Safety Education Event




The Franklin Police Department, Heard County Sheriff’s Office, and Heard County Fire and Emergency Services held the redesigned public safety education program on Thursday, April 11th for the students of Heard County High School. The event began at 8:00am and continued until 2:30pm. 

The redesigned program consisted of five educational programs; two of which were held in classrooms and the other three in the parking lot. Students were divided into groups of approximately 35, where they visited each of the five stations to receive the information about that stations topic and ask questions. Throughout the day over 550 students passed through each of these stations. 

While at the Statutory and Date Rape station, the students were informed of the consequences regarding sexually related crimes, age of consent, and how to avoid becoming a victim of these very important topics.

At another station, they watched a video titled “It Can Wait”, which provided actual testimony from family members and friends of victims who were killed while texting and driving a motor vehicle. Afterward, law enforcement officers educated the students about seatbelt usage, speeding, and driving while impaired.

The U.S. Army was present with a tractor-trailer that expanded into a mobile theater where students watched a 16 minute video regarding bullying and the effects it has on victims, including what to do if you become a victim. Several members from the U.S. Army were present to speak with the students regarding the topic and how it can result in crimes as serious as school shootings.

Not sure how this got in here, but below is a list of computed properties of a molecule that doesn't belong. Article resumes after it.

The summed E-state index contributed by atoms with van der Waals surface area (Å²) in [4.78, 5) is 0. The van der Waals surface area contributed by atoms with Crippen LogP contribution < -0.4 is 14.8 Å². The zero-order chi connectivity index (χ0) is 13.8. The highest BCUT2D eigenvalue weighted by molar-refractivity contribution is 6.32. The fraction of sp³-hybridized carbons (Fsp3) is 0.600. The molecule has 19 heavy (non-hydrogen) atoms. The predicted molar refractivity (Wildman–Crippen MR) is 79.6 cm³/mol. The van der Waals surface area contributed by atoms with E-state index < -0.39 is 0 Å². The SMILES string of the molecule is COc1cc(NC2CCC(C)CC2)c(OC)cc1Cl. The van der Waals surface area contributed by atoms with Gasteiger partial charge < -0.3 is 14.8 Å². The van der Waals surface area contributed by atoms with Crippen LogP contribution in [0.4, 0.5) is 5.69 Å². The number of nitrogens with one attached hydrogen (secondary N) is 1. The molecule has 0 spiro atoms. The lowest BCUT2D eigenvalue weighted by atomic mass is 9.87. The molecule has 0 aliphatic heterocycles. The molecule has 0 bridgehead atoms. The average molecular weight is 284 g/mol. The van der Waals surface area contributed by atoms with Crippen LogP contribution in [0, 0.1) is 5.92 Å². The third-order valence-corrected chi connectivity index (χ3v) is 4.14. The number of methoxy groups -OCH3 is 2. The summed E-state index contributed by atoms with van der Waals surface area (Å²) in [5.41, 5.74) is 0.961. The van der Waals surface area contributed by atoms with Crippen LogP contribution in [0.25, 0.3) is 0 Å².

Students witnessed a mock accident scene involving two ATVs that had collided resulting in a fatality. The Heard County Fire and Emergency Services designed this station to educate students about the importance of safety equipment and being safe while riding these fun, yet dangerous vehicles, if not operated safely. Battalion Chief Scott Parrott stated, “all too often we respond to accidents involving an off road vehicle where people were seriously injured and most could have been avoided or injuries seriously reduced, if safety equipment would have been properly worn.”

A traffic cone course was placed in the parking lot where student volunteers were allowed to operate a golf cart while either wearing goggles to simulate driving under the influence or they were provided with a cell phone to text on while navigating the course. The students that didn’t volunteer witnessed their classmates colliding with the cones while in a controlled environment.